One party's money is some borrower's debt within the currency's banking system that is legally empowered to create credit money denominated in that currency. Turner is advocating adding some permanent non-debt money into the equation to break the deadlock, between borrowers/spenders who "owe" all the money to banks, and earners/savers who now "have" all that money.

Once the system get sufficiently close to the conditionabove, there is another credit bubble collapse.

Will Great Britain Lead a Monetary Reformation?

England pioneered central banking with the establishment of the Bank of England in 1694. With Turner and Carney now at the helm of the pound sterling money system, England may be the first to make central banking actually "work". In previous centuries the English government issued "gilts", which are perpetual bonds with no maturity date. Essentially a gilt is a permanent interest only mortgage on the nation, secured by the government's future tax collections.

A bank (or a "bond merchant" in the era before private money creation was institutionalized as "banking") creates the principal sum of the mortgage as immediate "bank credit" spending money for the government. The government NEVER repays the principal, and the bond merchant cum banker lives happily ever after collecting interest paid by English taxpayers.

Turner is recognizing that the government does not need a bank to create money for the government, when the government has the authority to issue that money itself. As Irving Fisher wrote in the 1930s, most people think the government is ALREADY creating the national money, when in fact it is the nation's banking system that creates virtually all of the money as loans of new bank deposit money.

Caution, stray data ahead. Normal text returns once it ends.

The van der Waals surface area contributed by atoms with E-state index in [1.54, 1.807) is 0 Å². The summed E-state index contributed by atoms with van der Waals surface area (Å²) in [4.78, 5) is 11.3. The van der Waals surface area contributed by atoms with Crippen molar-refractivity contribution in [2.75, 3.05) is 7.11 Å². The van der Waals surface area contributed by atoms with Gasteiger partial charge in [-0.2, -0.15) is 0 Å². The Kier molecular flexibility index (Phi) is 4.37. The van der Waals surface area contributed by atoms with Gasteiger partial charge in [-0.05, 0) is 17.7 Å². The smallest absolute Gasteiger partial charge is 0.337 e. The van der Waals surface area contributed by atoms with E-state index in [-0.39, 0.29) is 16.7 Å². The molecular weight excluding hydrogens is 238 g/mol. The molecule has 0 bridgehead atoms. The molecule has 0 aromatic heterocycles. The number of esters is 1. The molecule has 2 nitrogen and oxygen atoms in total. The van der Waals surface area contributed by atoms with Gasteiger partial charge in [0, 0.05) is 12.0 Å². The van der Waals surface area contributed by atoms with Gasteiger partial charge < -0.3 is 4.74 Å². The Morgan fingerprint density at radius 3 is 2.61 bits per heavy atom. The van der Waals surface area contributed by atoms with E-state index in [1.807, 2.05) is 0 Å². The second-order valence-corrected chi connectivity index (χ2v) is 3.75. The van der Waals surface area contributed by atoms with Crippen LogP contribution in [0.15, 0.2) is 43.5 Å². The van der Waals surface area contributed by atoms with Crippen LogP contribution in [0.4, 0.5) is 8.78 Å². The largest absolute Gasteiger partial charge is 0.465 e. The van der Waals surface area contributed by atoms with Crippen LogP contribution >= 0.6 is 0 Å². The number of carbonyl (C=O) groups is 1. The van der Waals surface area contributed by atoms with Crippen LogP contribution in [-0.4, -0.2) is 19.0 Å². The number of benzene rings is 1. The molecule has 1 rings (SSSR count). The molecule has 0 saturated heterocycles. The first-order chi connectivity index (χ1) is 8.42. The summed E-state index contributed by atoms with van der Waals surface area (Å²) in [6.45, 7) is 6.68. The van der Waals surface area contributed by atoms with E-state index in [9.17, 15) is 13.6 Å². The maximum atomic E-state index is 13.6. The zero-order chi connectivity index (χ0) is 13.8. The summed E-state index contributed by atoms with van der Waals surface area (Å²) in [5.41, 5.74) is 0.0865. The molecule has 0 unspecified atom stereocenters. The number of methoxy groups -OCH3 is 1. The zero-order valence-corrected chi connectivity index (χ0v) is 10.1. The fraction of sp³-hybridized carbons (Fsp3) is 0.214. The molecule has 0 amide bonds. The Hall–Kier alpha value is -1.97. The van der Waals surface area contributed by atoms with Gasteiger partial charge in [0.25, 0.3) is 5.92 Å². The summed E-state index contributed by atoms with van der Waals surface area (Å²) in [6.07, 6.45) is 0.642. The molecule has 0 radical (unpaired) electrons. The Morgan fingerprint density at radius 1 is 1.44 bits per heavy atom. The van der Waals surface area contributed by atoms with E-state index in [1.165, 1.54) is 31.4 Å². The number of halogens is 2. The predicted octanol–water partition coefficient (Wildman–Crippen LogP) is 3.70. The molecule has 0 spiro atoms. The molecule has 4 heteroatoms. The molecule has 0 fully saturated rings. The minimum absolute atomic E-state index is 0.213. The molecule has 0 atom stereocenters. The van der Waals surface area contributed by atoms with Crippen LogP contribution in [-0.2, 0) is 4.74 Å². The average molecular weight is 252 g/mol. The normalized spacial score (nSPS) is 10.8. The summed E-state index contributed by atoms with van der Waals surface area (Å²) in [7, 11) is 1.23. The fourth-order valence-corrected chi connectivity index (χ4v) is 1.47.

Zero Interest Gilts

The simplest way to implement Turner's idea of adding money into the pound sterling zone would be for the government to issue zero interest gilts, purchased by the Bank of England, and funded by the B of E in the same way all banks fund all loans: by creating a deposit in the government's bank account at the B of E in the amount of the new gilt.

US money and banking legislation prohibits the Fed from directly purchasing and monetizing government debt in this way (in QE the primary dealer banks (PDs) create the new bank deposit money to fund their purchases of new issues of Treasury securities, then the Fed buys the Treasurys from the PDs, but the Fed is not allowed to bypass the private banks and "directly" purchase new Treasurys).

I'm not sure if British legislation likewise prohibits the B of E from directly monetizing government debt but, once you understand the source of the recurring financial crises in our zero sum bank-debt money systems, the technical solution (just add permanent money) is clear and simple.